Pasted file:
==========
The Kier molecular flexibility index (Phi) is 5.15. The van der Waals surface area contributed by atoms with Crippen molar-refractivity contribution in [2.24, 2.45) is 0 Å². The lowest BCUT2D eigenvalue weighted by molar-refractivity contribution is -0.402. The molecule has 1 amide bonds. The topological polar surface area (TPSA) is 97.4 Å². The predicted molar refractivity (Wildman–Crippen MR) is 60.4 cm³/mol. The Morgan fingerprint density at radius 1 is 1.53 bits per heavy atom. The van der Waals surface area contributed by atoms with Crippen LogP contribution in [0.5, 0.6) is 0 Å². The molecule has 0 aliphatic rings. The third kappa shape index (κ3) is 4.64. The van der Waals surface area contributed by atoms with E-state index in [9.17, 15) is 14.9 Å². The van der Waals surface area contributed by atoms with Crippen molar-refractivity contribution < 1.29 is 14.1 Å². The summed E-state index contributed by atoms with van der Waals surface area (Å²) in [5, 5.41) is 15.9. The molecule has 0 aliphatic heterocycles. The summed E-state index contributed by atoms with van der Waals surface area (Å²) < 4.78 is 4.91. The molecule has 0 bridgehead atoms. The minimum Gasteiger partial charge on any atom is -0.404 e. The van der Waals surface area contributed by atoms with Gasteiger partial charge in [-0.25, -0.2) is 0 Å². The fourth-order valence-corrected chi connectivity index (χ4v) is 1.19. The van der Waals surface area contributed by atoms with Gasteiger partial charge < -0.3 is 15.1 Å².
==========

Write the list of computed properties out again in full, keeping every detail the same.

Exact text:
The Kier molecular flexibility index (Phi) is 5.15. The van der Waals surface area contributed by atoms with Crippen molar-refractivity contribution in [2.24, 2.45) is 0 Å². The lowest BCUT2D eigenvalue weighted by molar-refractivity contribution is -0.402. The molecule has 1 amide bonds. The topological polar surface area (TPSA) is 97.4 Å². The predicted molar refractivity (Wildman–Crippen MR) is 60.4 cm³/mol. The Morgan fingerprint density at radius 1 is 1.53 bits per heavy atom. The van der Waals surface area contributed by atoms with Crippen LogP contribution in [0.5, 0.6) is 0 Å². The molecule has 0 aliphatic rings. The third kappa shape index (κ3) is 4.64. The van der Waals surface area contributed by atoms with E-state index in [9.17, 15) is 14.9 Å². The van der Waals surface area contributed by atoms with Crippen molar-refractivity contribution < 1.29 is 14.1 Å². The summed E-state index contributed by atoms with van der Waals surface area (Å²) in [5, 5.41) is 15.9. The molecule has 0 aliphatic heterocycles. The summed E-state index contributed by atoms with van der Waals surface area (Å²) < 4.78 is 4.91. The molecule has 0 bridgehead atoms. The minimum Gasteiger partial charge on any atom is -0.404 e. The van der Waals surface area contributed by atoms with Gasteiger partial charge in [-0.25, -0.2) is 0 Å². The fourth-order valence-corrected chi connectivity index (χ4v) is 1.19. The van der Waals surface area contributed by atoms with Gasteiger partial charge < -0.3 is 15.1 Å².